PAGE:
By June 24, 2008 0 Comments Read More →

Ancient Seafarers Bequeath Unintended Legacy, Osnat Misch-Brandl, BAR 11:06, Nov-Dec 1985.

Thousands of bronze artifacts spill from the amphora in which they were discovered.Rockefeller Museum displays underwater finds

Underwater archaeology, no longer in its infancy, is rapidly becoming a youth. A current exhibition by the Israel Museum at Jerusalem’s Rockefeller Museum of recent finds recovered from Israel’s coast illustrates this growth.

As Israel was an ancient land bridge between Asia and Africa, so it was a sea bridge among Mediterranean ports. Vast numbers of ancient ships sailed the coastal sea lanes linking Greece, Anatolia, Syria and Egypt. The coastal sea lanes were dangerous, but they were less so than the open sea. In any circumstances, however, voyages were hazardous, and many of the ships went to their marine graves off Israel’s coast, which has few snug harbors or even bays or indentations that might offer some protection from a sudden storm. The ancient mariners thus involuntarily bequeathed to future generations their treasure troves, now slowly being recovered. Small-scale recovery of artifacts from the sea by fishermen, swimmers and amateur divers has been going on for a long time but now their efforts are being dwarfed by professional archaeologists using sophisticated modern equipment.

The science of underwater archaeology was stimulated by diving equipment developed during World War II for military purposes to enable divers to go deeper and remain submerged for longer periods. Jacques Cousteau, the father of modern diving, developed instruments for locating and recording objects, as well as methods of underwater photography.

It was only in 1960 that the first underwater excavation led by an archaeologist-diver occurred- George Bass of the University of Pennsylvania discovered and recovered the remains of a wooden ship sunk off the Turkish coast at the end of the Late Bronze Age.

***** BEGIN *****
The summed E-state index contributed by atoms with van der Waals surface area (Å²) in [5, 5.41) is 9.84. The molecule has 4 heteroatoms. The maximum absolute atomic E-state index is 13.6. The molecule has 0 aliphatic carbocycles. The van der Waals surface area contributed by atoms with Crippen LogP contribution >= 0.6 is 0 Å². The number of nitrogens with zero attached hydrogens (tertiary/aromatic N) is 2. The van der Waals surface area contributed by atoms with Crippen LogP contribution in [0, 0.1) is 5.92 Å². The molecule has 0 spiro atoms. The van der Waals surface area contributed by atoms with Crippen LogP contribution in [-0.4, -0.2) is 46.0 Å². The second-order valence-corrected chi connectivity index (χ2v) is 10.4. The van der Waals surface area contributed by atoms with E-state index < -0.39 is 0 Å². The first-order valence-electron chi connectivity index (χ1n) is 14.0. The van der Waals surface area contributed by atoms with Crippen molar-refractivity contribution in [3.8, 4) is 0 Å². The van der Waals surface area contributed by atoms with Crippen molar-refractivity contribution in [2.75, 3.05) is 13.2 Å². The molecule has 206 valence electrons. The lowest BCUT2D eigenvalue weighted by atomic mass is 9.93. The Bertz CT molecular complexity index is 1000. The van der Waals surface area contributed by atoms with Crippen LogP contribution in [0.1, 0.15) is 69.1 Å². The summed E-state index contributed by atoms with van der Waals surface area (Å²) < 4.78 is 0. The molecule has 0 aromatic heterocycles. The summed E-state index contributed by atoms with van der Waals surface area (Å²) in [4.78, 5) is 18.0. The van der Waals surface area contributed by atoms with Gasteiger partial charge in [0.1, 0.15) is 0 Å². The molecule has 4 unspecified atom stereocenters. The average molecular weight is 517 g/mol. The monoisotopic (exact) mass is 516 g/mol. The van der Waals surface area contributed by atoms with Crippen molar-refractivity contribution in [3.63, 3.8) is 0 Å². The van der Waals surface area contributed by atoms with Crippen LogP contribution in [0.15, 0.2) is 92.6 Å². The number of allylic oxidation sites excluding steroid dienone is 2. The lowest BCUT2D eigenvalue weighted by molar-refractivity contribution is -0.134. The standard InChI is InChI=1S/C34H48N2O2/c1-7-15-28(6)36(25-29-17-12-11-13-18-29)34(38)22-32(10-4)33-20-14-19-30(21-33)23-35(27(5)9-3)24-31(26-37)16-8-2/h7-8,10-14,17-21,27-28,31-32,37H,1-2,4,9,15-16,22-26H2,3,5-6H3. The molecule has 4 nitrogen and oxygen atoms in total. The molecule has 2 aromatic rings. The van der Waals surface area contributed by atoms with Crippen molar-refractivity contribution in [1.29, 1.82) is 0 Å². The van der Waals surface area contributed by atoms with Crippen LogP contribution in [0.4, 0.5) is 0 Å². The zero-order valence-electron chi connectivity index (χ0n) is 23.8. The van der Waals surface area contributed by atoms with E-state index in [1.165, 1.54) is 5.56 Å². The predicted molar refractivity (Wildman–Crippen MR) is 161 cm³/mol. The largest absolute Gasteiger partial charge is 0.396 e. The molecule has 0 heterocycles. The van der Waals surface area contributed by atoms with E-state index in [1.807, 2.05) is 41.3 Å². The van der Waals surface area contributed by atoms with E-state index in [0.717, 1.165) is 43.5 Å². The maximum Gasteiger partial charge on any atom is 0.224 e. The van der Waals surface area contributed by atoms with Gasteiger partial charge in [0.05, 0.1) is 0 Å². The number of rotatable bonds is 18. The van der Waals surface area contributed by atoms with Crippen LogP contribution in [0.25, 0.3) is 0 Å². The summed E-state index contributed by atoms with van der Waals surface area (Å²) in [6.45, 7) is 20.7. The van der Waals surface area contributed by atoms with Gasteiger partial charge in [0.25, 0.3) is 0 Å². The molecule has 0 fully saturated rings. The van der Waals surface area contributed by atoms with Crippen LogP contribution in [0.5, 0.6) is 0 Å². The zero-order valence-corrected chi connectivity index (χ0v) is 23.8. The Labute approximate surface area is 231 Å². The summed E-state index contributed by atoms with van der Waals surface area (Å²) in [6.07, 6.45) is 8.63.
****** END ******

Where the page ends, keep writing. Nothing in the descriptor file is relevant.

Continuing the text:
Since this pioneering excavation, underwater archaeology has developed alongside land archaeology as an independent scientific discipline.

Modern ecological conditions have also contributed to the increase in underwater finds. The Aswan Dam at the first cataract of the Nile has prevented silt from continuing to flow in huge quantities into the Mediterranean as it had in the past. This silt often buried sunken treasure. Tons of sand have been removed from Israel’s shoreline for construction purposes, which has lessened the sand density. In addition, a coal-unloading causeway on the central Israeli coast at Hadera acts as a breakwater, reducing the swirling sands of the seabed that bury sunken treasure.

Thus, traditional patterns of stormy winters and placid summers in the Mediterranean, new ecological conditions, recently developed archaeological tools like the airlift for digging underwater sand, and diving equipment that allows longer, deeper dives, have all combined to produce the fruitful new discipline of underwater archaeology.

Experts estimate that shipwrecks lie submerged about every 300 feet along Israel’s coast, making it a veritable graveyard for sailing vessels over the millennia.

During the past 15 years, a team of underwater archaeologists from the University of Haifa and the Israel Department of Antiquities has been exploring a nine-and-a-half-mile section of Israel’s coast just south of Haifa.a

The excavation season is usually restricted to a three-month period from January through March. In the winter, rough waters uncover the sunken objects; summer conditions resilt them.

Some of the finds have been remarkably preserved, protected from oxidation and decay until recent changes in the marine ecology revealed their presence.

The artifacts recovered date from the Canaanite period (Late Bronze Age—1550–1200 B.C.) to the Mameluke period (1250 to 1517 A.D.).

From the Canaanite period, the archaeologists recovered artifacts from as many as three wrecks in a two-mile strip.b One cargo included broken horse-bits and a hoe—perhaps intended for resmelting in a metallurgical operation since the cargo also included lead ingots and pieces of copper ingots. A second cargo of copper and tin ingots was found nearby.

A third cargo included not only lead and tin ingots, but also a sickle-shaped bronze sword.

Many of the tin, lead and copper ingots are incised with Cypro-Minoan characters and probably passed through Cyprus in transit. This still undeciphered language was used in Cyprus in the 14th and 13th centuries B.C. It is not clear whether the symbols indicated ownership or value.